Crime & Media Week 3.docx

5 Pages
Unlock Document

Monash University
General Education Studies
Danielle Tyson

Moral Panics KEY TERMS Consensus. The achievement of social unity through shared agreement. Demonisation. The act of labelling individuals/groups whose norms, attitudes/behaviours are seen to constitute „evilness‟. Traditionally characterised as folk devils and subjects of moral panics. Deviance. Social and usually moral (as opposed to legal), concept to describe rule-breaking behaviour. Deviancy amplification The moral discourse established by journos and various spiral. other authorities, opinion leaders and moral entrepreneurs who collectively demonise a perceived wrong-doer/group as a source of moral decline and social disintegration, setting off a chain of public, political and police reaction. Folk devils. Individual/group defined as a threat to society, it‟s values and interests. Labelling. Sociological approach to crime and deviancy that refers to the social processes by which certain groups classify and categorise others. Moral panic. Hostile and disproportional social reaction to a condition, episode, person or group defined as a threat. Risk. Concept that emerged to dominate discussions of late modernity. Risk society. Denotes the social shift for the pre-industrial tendency to view negative events as random acts of god/nature, to the post-industrial preoccupation with manmade changes and harm. Signal crime. Incidents/offences that, when seen/experienced, may trigger a change in public beliefs/behaviour. Social reaction. Social process characterising responses to crime and deviance encompassing public, political, CJ and media relations, often used to signify the processes of labelling, stereotyping and stigmatising. Stigmatising. Process by which an individual/group is discredited because of some aspect of their appearance/behaviour. Subculture. Groups of young people whose appearance, norms and behaviour differ from those of the mainstream or parent culture. Youth. Imprecise period between infant and adulthood. In media reporting they‟re more frequently linked to offending than victimisation. Moral panics “A moral panic may be defined as an episode, often triggered by alarming media stories and reinforced by reactive laws and public policy, of exaggerated or misdirected public concern, anxiety, fear, or anger over a perceived threat to social order.”  Varied in intensity, duration and social impact.  Media‟s role in the creation of moral panics.  The reactions of „society‟s guardians‟ (e.g. media) to an immediate problem. o Reaction was largely disproportionate to the alleged threat posed. o Exaggerated and gave rise to anxiety in the public.  Crimes that are being reported are largely disproportionate – kind of reporting that amplifies a problem and demands an immediate response. The moral panic model  Defining features of moral panics: o Moral panics occur when the mass media take a reasonably ordinary event and present it as an extraordinary occurrence. o The media set in motion a deviancy amplification spiral in which a moral discourse is established. o Moral panics clarify the moral boundaries of the society in which they occur, creating consensus and concern. o Moral panics occur during periods of rapid social change, and can be said to locate and crystallise wider social anxieties about risk. o It is usually young people that are targeted, as they are a metaphor for the future and their behaviour is regarded as a barometer with which to test the health/sickness of a society. How the mass media turn the ordinary into the extraordinary  Like any other newsworthy event, the media construct moral panics according to their criteria of „news values‟. o Exaggeration and distortion are key elements in the meeting of the required threshold to turn a potential news events into an actual story.  Moral panics also frequently involve predictability – media prognoses that what has happened will inevitably happen again.  Simplification occurs through a process of symbolisation whereby names can be made to simplify complex ideas and emotions. o A word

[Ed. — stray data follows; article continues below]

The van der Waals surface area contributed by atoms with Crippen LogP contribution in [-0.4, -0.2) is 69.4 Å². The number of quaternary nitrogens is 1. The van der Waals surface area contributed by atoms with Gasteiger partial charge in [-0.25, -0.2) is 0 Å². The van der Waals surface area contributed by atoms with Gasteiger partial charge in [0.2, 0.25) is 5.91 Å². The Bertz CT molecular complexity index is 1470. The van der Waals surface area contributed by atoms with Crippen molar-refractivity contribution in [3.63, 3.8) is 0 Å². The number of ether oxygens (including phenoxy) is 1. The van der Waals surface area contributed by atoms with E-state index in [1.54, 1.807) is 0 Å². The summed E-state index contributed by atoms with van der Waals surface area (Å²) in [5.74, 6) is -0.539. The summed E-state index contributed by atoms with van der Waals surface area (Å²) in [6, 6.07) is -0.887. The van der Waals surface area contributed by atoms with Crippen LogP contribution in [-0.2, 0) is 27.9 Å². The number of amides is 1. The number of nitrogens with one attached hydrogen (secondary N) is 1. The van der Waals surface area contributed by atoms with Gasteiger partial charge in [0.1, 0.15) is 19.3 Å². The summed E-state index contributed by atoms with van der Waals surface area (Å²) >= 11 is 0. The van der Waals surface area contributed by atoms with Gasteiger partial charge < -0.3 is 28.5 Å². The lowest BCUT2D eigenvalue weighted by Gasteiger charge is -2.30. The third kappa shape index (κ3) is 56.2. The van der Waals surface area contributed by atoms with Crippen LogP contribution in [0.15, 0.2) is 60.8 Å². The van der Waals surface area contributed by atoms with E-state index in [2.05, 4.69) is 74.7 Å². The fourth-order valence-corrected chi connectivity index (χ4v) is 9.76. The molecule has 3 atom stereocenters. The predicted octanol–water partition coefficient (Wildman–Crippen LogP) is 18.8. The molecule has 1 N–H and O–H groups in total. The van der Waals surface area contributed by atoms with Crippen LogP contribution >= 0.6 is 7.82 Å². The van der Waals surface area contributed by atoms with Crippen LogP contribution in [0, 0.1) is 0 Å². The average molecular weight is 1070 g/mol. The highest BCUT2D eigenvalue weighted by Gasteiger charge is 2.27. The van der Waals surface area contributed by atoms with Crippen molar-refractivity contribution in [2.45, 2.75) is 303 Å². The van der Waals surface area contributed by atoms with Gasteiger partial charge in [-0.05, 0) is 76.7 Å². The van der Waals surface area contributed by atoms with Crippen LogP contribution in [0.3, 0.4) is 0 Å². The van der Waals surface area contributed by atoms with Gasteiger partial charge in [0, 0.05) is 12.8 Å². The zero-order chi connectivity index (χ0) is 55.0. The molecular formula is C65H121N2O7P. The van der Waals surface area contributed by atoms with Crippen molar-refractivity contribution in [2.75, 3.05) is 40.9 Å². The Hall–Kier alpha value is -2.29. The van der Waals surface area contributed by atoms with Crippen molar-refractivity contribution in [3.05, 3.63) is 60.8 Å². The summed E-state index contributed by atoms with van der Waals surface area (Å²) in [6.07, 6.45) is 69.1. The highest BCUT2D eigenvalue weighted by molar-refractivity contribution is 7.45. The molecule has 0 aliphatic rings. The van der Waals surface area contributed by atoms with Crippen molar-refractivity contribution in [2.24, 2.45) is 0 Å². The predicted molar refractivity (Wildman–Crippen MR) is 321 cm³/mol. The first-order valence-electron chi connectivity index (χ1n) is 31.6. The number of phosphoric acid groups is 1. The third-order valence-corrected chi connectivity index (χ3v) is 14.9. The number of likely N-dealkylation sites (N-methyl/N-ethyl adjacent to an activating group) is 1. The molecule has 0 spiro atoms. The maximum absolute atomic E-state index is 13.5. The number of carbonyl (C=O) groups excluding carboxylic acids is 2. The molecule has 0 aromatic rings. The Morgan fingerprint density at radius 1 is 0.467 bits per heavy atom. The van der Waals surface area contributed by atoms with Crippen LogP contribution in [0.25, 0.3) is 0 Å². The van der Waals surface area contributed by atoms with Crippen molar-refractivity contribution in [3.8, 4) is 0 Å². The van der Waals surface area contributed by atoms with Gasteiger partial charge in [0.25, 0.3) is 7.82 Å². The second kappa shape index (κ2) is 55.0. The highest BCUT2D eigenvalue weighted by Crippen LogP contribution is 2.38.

More Less

Related notes for ATS2457

Log In


Don't have an account?

Join OneClass

Access over 10 million pages of study
documents for 1.3 million courses.

Sign up

Join to view


By registering, I agree to the Terms and Privacy Policies
Already have an account?
Just a few more details

So we can recommend you notes for your school.

Reset Password

Please enter below the email address you registered with and we will send you a link to reset your password.

Add your courses

Get notes from the top students in your class.